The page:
But the real Valerie Solanas did not deploy her rage solely in politically useful acts; it was a quality of her being, flowing out of her, hitting targets that had no strategic value. She called Robin Morgan, who had organized to raise funds for her hospital care, and threatened to throw acid in her face. She left Ti-Grace Atkinson sobbing over her kitchen sink as a friend forcibly removed Valerie from her apartment. Indeed, even for a sympathetic reader, it’s hard to reconcile a heroic image of Valerie Solanas with the many feminist women who came away from her feeling emotionally shattered, or — as Atkinson has said, unequivocally — abused.
The Atkinson example is instructive: Solanas had gotten into Atkinson’s apartment, despite Atkinson’s initial unwillingness to see her, by claiming that it was her birthday. (It wasn’t.) Atkinson invited her feminist friends over and, despite having given up cooking, baked a cake. Once in the apartment, Solanas announced that she was in no way a feminist, and also, that she would be living with Atkinson for the foreseeable future. This was an announcement she made while shoving a pen in her pocket against Atkinson’s body, pretending it was a gun.
“I was crying because I didn’t cook for anybody,” Atkinson said, “and I realized she’d lied to me andI’d done something I don’t like to do in order to please her or honor her in some way, and she just spit all over me. I was crying because no man could getaway with that with me.”
I include these incidents, not to trash Valerie Solanas, nor to demonize people with mental illness. The vast majority of schizophrenic people are not abusive — they’re far more likely to be abused, in fact — and the vast majority of mentally ill people are never violent a day in their lives. But, as a bipolar woman myself,these instances are important to me, because they remove Solanas from the realm of the mythic. They show me that she was not merely “misunderstood,” or a martyr, that her violence and “madness” were not beautiful, or poetic, or a convenient phenomenon that women can latch onto to give dignity to their own frustrations, but real, the real problems of a real woman with a real and debilitating illness which, eventually, really killed her.
Similarly, seeing Solanas as ill, and not just driven to extremes by her oppression, takes nothing away from the brilliance of the SCUM Manifesto. Many women have recounted the disturbing, exhilarating moment when Valerie Solanas first made them laugh — when they realize that this crazy, ranting woman, this genocidal misandrist and bogeyman of the patriarchy, this attempted murderer for Christ’s sakes, is not only making sense, she’s actually cheering them up. Here’s mine: “[The] problem of mental illness will never be solved while the male retains control,” she wrote, “because, first, men have a vested interest in it — only females who have very few of their marbles will allow males the slightest control of anything[.]”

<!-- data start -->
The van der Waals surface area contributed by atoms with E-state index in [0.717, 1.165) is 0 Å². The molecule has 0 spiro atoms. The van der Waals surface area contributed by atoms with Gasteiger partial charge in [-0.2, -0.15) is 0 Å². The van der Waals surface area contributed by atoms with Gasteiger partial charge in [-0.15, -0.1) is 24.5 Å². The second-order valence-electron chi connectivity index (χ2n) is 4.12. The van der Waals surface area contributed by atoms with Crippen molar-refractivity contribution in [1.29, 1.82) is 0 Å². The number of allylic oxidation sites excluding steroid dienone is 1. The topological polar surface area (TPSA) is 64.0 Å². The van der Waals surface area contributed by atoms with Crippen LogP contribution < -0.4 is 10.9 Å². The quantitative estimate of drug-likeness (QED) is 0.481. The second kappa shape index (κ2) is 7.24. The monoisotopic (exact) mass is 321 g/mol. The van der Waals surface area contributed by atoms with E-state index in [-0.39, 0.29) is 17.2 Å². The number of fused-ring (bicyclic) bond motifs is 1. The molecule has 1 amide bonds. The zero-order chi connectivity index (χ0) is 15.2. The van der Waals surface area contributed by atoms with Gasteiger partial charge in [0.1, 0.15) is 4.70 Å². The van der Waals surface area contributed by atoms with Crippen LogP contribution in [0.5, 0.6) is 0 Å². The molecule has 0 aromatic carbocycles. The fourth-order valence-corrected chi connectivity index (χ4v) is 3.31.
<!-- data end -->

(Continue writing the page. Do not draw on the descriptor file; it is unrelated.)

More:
Which is to say, the SCUM Manifesto is undeniably not a “rant,” but a satire of historical misogyny,and an erudite one to boot: Solanas’ assertion that “the male is an incomplete female” is just gender-flipped Aristotle, and her thesis that men’s bad behavior is overcompensation for their “pussy envy” is Freud. Yet it’s also not a sane book. To force an artificial division between “mentally ill Valerie” and “genius writer Valerie” is to both demean her struggle and miss the point: Solanas doesn’t operate from a lofty, Swiftian remove. Instead, the tension and energy of the Manifesto is generated by the dance between intellectual satire and emotional honesty. There’s authentic rage and pain and paranoia running underneath and against the jokes and literary references. What makes it a thrilling read is the sense that, no matter how over-the-top Solanas’ statements are, and no matter how ironic she’s being, she might also mean every word.
Yet I’m able to reflect calmly on the Manifesto’s brilliance in part because I’ve never had to forcibly remove Valerie Solanas from my house. A dead Valerie carries none of the threat that a live, complicated, hurting Valerie would. I can claim this Valerie for feminism. I can tell you what she meant. I can project my own conflicts onto her, and spew my cultivated banalities about her motives, and I can ignore the fact that, if she were alive, there is a 100% certainty that Valerie Solanas would tell me to go fuck myself, in part because she’d already said she was not a feminist.
This, I suspect, is part of why Solanas raged against the process of being transformed into an icon. The symbol of Valerie could live as long as people were interested in it;and, once it was established, the real Valerie was more or less disposable. Not“belonging to herself” meant that “she” was a commodity to be used, modified and discarded as others saw fit. The woman Valerie Solanas could be shunted away“into the bughouse” and still provide a viable occasion for symbolic Valerie Solanas to be discussed at press conferences. The woman Valerie Solanas could disappear entirely, and her “defenders” would only intensify their efforts,which were now even more tempting with the real Valerie Solanas unwilling or unable to speak for herself.
The woman Valerie Solanas died homeless. In the years before her death, she wandered the streets of San Francisco and ate out of dumpsters. The police knew her as “Scab Lady” because of her preferred method of self-mutilation: Stabbing herself, over and over, with a fork. With every year that Scab Lady walked the streets, the legend of Valerie Solanas and the SCUM Manifesto gathered more fans. It was as if one had been sacrificed to feed the other: As if Valerie’s desire to “belong to me” had been denied so thoroughly that her heart was now being produced and purchased in cities around the world while the rest of her was left,emptied-out, wandering through California in the hopes of finding it again.
I wonder, very often,what Valerie Solanas, that consummate ironist, would have made of this. The fact that we learned to love her book only after we’d managed to shut the rest of her out of the room.
[Art by Matt Lubchansky]